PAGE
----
These pens hold within their method a million walls and windows, they are trowels for unearthing, microscopes for inspecting, and crystal balls for foretelling.

Zaha Hadid for OMA, Expansion of Dutch Parliament: The Ambulatory and its connections, 1978. Ink and acrylic on paper, 290 × 210 mm. DMC 3000.7.

Madelon Vriesendorp, Trial proof, The Raft of the Medusa

blue background with blue and orange shapes on
Madelon Vriesendorp (1945), Medusa Raft, Trial proof, 1978. Screenprint. DMC 3000.11.

It takes sixteen synchronised swimmers forty years to propel their floating swimming pool across the Atlantic, back to New York. To undertake this travail the swimmers must swim backwards, moving progressively away from their destination. Their pool is the size of a Manhattan block on plan, only it is a watery hole of emptiness. The swimmers do not see the city as it looms toward them. Ahead (or is it behind?) lies the inevitable catastrophe of the crash – upon docking, the pool shatters the much-too-small pier and ploughs into the city. Beyond that, its own shipwreck is visible for a brief moment before sinking under.

Along the x-axis, the drawing compresses time – depicting the event at three sequential moments – then, now and later on. Along the y-, it moves from fiction to fallacy, shifting scale from the human to the urban to the oceanic. Madelon Vriesendorp and Rem Koolhaas narrate a fictive world between his writing and her drawing, an exchange of Chinese whispers that anticipates a new and timeless collaborative world.

Peter Wilson, Eurolandschaft – A Derive

Peter Wilson, Eurolandschaft – A Derive, 1998. Mixed media, 182 × 242 mm. DMC 2945.2.
Peter Wilson, Eurolandschaft – A Derive, 1998. Mixed media, 182 × 242 mm. DMC 2945.18.
Peter Wilson, Eurolandschaft – A Derive, 1998. Mixed media, 182 × 242 mm. DMC 2945.19.
Peter Wilson, Eurolandschaft – A Derive, 1998. Mixed media, 182 × 242 mm. DMC 2945.21.

The train carriages trundle, we watch as one place sprawls into the next. We begin a game, trying to guess the point of transition – the edges between this place and the next, the soft borders implied by factories or gas stations or shopping centres – but it is impossible. We are left with a continuous impression of an intangible sprawl of in-betweeness.

Peter Wilson developed his urban concept of ‘Eurolandschaft’ through a series of train journeys, taking in the unfiltered and often un-noteworthy German landscape. His subsequent theory of urban sprawl is inseparable from his drawings of it.

Eurolandschaft can be read as one long complete scenographic map, or in sections, pages, fields. The viewer is positioned in the window seat, aware of the wider journey they are undertaking as they hurtle through small moments in plan, section and suddenly very close-up elevation. Inspired perhaps by Wilson’s visits to Japan and their history of narrative hand-scrolls, the user is control of the reading of the piece, unfolding the pages at their own pace. Rhythmic, fragmentary and sometimes falling-off-the-edge-of-the-page, the drawing snapshots a mode of viewing the landscape and thus engaging with it.

This map is selectively repositioning a personal journey and curates the viewer’s perception and inevitable relationship with this landscape through both its composition and unique format.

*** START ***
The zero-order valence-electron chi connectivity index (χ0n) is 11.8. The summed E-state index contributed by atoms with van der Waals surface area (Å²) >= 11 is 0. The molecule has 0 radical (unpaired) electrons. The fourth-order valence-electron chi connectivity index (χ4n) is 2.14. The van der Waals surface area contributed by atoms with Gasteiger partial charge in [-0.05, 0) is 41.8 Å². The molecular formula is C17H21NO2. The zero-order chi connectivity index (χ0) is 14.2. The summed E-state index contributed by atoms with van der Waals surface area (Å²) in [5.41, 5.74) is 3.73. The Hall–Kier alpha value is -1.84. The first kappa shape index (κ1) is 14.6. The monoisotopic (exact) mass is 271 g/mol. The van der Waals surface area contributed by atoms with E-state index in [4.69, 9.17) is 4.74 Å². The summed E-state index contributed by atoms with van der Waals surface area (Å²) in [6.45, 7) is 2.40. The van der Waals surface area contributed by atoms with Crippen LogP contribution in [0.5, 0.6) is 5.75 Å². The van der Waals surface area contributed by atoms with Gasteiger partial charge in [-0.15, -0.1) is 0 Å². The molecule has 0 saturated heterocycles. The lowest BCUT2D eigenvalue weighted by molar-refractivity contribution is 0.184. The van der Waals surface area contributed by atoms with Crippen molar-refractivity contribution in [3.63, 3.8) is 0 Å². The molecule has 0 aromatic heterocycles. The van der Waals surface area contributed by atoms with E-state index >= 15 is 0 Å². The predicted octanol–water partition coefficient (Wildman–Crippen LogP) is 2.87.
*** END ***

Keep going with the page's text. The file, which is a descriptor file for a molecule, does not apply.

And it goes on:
Guy Debord, Discours sur les Passions de l’Amour.
Borders that separate / Roads that connect

Guy Debord (1931–1994), Guide psychogéographique de Paris. Discours sur les passions de l’amour, 1957. Lithograph, 595 × 735 mm. DMC 2302.

Put on your most comfortable shoes and leave by your front door. Look left, then right. Walk in the direction you feel like walking, then at the end when a choice has to be made, choose it. Turn, or maybe not. If it’s sunny you might cross the road, unless it’s too sunny in which case stay on this side. Now where? Keep going. Follow your nose, your footsteps, your dreams and desires but whatever you do try your best to escape from the noise of that horrible barking dog. You’ve found yourself outside your ex-lover’s house, perhaps that wasn’t such a good idea. Are they in? That’s not something you ought to know. Scurry on, look at the view from the top of the hill. Isn’t it vast?

Guy Debord’s psychogeographical map of Paris re-situates its neighbourhoods along their psychological contours. He reconnects places through love, atmosphere, memory and ambition, reformatting physical geographies through the wills of the people who tread them. The image of Paris as a whole is instead broken up to be read as a collective set of spaces that have their own relation to one another. Debord’s ‘derive’ is a walk of distraction, picking up the will of the city and following it through an intuitive drift. His city blocks are conscious.

Cartographies of the Imagination is a month-long experimental drawing festival held in the RIBA award-winning OmVed Gardens in Highgate from 1st–31st July 2021. Alongside a series of events, exhibitions and workshops, we will be holding a Forum on Saturday 10th July alongside a Webinar, where we will discuss alternative approaches to mapping with a wide range of artists, architects and academics. The Forum will also be an opportunity to see the original drawings described above in the flesh, as they will be displayed and discussed in a round table between the curators and Drawing Matter’s Niall Hobhouse.

For more information on the Forum and all other events, click here.